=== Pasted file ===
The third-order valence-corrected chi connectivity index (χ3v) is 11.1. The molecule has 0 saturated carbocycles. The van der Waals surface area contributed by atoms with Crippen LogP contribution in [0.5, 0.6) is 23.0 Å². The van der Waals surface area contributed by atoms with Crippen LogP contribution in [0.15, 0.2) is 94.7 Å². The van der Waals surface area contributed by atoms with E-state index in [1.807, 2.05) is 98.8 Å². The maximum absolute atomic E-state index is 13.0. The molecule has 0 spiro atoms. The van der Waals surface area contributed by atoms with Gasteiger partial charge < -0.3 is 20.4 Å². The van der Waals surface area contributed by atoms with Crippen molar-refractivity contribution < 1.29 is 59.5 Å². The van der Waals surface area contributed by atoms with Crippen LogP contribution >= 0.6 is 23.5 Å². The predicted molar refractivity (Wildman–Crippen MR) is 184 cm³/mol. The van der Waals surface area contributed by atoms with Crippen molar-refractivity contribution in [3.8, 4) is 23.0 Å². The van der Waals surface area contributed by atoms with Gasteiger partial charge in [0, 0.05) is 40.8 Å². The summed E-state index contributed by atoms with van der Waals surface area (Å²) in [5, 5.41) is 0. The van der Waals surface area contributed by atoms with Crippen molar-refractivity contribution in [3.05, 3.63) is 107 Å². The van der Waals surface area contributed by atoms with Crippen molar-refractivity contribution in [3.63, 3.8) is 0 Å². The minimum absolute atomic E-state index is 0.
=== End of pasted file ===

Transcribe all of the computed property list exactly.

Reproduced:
The third-order valence-corrected chi connectivity index (χ3v) is 11.1. The molecule has 0 saturated carbocycles. The van der Waals surface area contributed by atoms with Crippen LogP contribution in [0.5, 0.6) is 23.0 Å². The van der Waals surface area contributed by atoms with Crippen LogP contribution in [0.15, 0.2) is 94.7 Å². The van der Waals surface area contributed by atoms with E-state index in [1.807, 2.05) is 98.8 Å². The maximum absolute atomic E-state index is 13.0. The molecule has 0 spiro atoms. The van der Waals surface area contributed by atoms with Gasteiger partial charge < -0.3 is 20.4 Å². The van der Waals surface area contributed by atoms with Crippen molar-refractivity contribution < 1.29 is 59.5 Å². The van der Waals surface area contributed by atoms with Crippen LogP contribution >= 0.6 is 23.5 Å². The predicted molar refractivity (Wildman–Crippen MR) is 184 cm³/mol. The van der Waals surface area contributed by atoms with Crippen molar-refractivity contribution in [3.8, 4) is 23.0 Å². The van der Waals surface area contributed by atoms with Gasteiger partial charge in [0, 0.05) is 40.8 Å². The summed E-state index contributed by atoms with van der Waals surface area (Å²) in [5, 5.41) is 0. The van der Waals surface area contributed by atoms with Crippen molar-refractivity contribution in [3.05, 3.63) is 107 Å². The van der Waals surface area contributed by atoms with Crippen molar-refractivity contribution in [3.63, 3.8) is 0 Å². The minimum absolute atomic E-state index is 0.